1.   The T wave becomes inverted and it may remain inverted or return to upright

 

  1.   Over time, there is continued evolution of ECG changes. The R wave amplitude becomes markedly reduced, the Q wave deepens, and the T wave remains inverted or becomes positive. These changes generally occur within the first two weeks after the event; however, in some patients, they occur within a few hours of presentation.
  2.   LOCATION OF ST CHANGES IN RELATION TO LOCATION OF INFARCT:

ST-segment elevation, associated with epicardial coronary vasospasm or actual occlusion, is a relatively specific sign of acute transmural ischemia. ST-T wave abnormalities that are suggestive of acute myocardial ischemia in the earliest phase of ST elevation MI are usually localized to those leads that reflect the involved regions of the myocardium:

  1.        V1-V2 – Anteroseptal
  2.       V3-V4 – Anteroapical
  3.        V5-V6 – Anterolateral
  4.       I, aVL – Lateral
  5.       II, III, aVF – Inferior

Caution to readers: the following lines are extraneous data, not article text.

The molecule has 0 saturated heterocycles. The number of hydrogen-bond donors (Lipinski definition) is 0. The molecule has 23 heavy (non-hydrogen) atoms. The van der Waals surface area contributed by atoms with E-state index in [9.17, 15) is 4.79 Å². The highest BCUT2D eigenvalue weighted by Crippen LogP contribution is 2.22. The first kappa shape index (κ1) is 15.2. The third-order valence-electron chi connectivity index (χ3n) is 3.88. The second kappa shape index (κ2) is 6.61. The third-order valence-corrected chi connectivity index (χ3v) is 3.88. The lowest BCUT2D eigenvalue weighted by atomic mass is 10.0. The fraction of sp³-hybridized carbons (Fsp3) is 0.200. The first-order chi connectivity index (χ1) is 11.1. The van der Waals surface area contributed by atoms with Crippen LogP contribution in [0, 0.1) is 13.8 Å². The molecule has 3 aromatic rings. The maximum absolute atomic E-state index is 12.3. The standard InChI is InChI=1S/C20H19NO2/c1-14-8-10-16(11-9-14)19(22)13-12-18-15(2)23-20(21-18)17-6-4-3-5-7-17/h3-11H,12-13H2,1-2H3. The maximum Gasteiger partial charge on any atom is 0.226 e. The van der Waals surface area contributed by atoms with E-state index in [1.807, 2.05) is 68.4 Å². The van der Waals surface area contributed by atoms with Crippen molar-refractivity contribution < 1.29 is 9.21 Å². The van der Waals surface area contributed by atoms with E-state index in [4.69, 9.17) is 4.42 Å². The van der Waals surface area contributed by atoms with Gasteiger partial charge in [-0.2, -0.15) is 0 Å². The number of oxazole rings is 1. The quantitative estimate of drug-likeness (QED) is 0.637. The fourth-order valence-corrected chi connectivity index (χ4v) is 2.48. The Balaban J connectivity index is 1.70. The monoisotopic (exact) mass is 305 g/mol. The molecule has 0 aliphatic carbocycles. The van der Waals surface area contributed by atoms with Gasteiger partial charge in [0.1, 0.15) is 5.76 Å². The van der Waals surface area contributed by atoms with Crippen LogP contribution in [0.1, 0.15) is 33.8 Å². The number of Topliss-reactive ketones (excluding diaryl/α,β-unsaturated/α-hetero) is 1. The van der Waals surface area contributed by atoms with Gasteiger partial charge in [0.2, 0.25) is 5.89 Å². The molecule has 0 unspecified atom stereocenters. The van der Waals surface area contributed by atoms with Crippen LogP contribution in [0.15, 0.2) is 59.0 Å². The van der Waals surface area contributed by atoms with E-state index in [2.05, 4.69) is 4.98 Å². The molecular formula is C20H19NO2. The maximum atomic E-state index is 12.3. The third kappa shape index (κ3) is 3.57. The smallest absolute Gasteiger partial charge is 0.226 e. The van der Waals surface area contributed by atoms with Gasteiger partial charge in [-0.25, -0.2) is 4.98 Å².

1.       Acute Anterior Wall MI:  An acute anterior wall MI presents with the changes in some or all of the precordial chest leads V1 to V6. Reciprocal ECG changes occasionally are observed during the initial period of the acute infarction, presenting most often as depressions of the ST segments in the inferior leads (II, III, and aVF). Reciprocal changes are actually the same ST segment shifts as seen from a different angle or direction.

 

  1.   Anteroseptal MI:  An acute anteroseptal MI presents with the changes in leads V1 to V2. Reciprocal ECG changes occasionally are observed during the initial period of the acute infarction, presenting as depressions of the ST segments in the inferior (II, II, aVF) or lateral leads (I, aVL, V5, and V6).
  2.   Anterioapical wall MI:  An acute anteroapical MI presents with the changes in leads V3 and V4. Reciprocal ECG changes occasionally are observed during the initial period of the acute infarction, presenting as depressions of the ST segment in the inferior leads (II, III, aVF).

 

  1.  Anterolateral wall MI :   An acute anterolateral MI presents with the changes in leads V5 and V6, often in association with changes in leads I and aVL (waveform 6). Reciprocal ECG changes occasionally are observed during the initial period of the acute infarction, presenting as depressions of the ST segment in the inferior leads (II, III, aVF), and in some cases in leads V1 and V2.